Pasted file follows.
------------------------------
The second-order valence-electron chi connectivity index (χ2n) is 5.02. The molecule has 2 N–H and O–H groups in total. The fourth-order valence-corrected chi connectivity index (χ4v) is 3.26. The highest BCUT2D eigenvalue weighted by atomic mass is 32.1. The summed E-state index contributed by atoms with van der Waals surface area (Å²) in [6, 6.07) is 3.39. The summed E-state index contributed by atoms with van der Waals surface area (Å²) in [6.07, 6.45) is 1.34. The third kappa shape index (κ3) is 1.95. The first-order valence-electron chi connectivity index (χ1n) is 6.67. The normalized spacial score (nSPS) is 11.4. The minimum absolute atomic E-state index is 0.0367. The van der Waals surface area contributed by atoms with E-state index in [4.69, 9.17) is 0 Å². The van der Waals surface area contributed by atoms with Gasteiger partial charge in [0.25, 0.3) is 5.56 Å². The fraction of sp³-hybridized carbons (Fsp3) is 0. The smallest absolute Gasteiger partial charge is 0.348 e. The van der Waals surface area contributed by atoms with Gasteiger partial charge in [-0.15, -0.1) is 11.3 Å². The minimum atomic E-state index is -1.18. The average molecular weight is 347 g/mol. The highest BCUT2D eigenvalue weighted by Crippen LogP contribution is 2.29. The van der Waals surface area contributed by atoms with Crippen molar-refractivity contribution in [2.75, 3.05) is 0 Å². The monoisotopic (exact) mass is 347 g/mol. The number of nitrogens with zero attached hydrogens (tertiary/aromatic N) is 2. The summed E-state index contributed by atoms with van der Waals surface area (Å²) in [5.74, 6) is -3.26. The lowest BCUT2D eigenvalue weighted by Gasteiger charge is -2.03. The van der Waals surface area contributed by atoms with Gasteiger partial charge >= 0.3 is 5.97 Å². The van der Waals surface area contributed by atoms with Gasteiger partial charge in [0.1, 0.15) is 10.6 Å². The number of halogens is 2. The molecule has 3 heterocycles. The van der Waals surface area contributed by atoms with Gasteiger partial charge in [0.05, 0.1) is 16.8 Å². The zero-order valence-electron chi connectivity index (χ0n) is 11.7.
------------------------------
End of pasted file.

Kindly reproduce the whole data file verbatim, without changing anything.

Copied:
The second-order valence-electron chi connectivity index (χ2n) is 5.02. The molecule has 2 N–H and O–H groups in total. The fourth-order valence-corrected chi connectivity index (χ4v) is 3.26. The highest BCUT2D eigenvalue weighted by atomic mass is 32.1. The summed E-state index contributed by atoms with van der Waals surface area (Å²) in [6, 6.07) is 3.39. The summed E-state index contributed by atoms with van der Waals surface area (Å²) in [6.07, 6.45) is 1.34. The third kappa shape index (κ3) is 1.95. The first-order valence-electron chi connectivity index (χ1n) is 6.67. The normalized spacial score (nSPS) is 11.4. The minimum absolute atomic E-state index is 0.0367. The van der Waals surface area contributed by atoms with E-state index in [4.69, 9.17) is 0 Å². The van der Waals surface area contributed by atoms with Gasteiger partial charge in [0.25, 0.3) is 5.56 Å². The fraction of sp³-hybridized carbons (Fsp3) is 0. The smallest absolute Gasteiger partial charge is 0.348 e. The van der Waals surface area contributed by atoms with Gasteiger partial charge in [-0.15, -0.1) is 11.3 Å². The minimum atomic E-state index is -1.18. The average molecular weight is 347 g/mol. The highest BCUT2D eigenvalue weighted by Crippen LogP contribution is 2.29. The van der Waals surface area contributed by atoms with Crippen molar-refractivity contribution in [2.75, 3.05) is 0 Å². The monoisotopic (exact) mass is 347 g/mol. The number of nitrogens with zero attached hydrogens (tertiary/aromatic N) is 2. The summed E-state index contributed by atoms with van der Waals surface area (Å²) in [5.74, 6) is -3.26. The lowest BCUT2D eigenvalue weighted by Gasteiger charge is -2.03. The van der Waals surface area contributed by atoms with Gasteiger partial charge >= 0.3 is 5.97 Å². The van der Waals surface area contributed by atoms with Gasteiger partial charge in [0.1, 0.15) is 10.6 Å². The number of halogens is 2. The molecule has 3 heterocycles. The van der Waals surface area contributed by atoms with Gasteiger partial charge in [0.05, 0.1) is 16.8 Å². The zero-order valence-electron chi connectivity index (χ0n) is 11.7.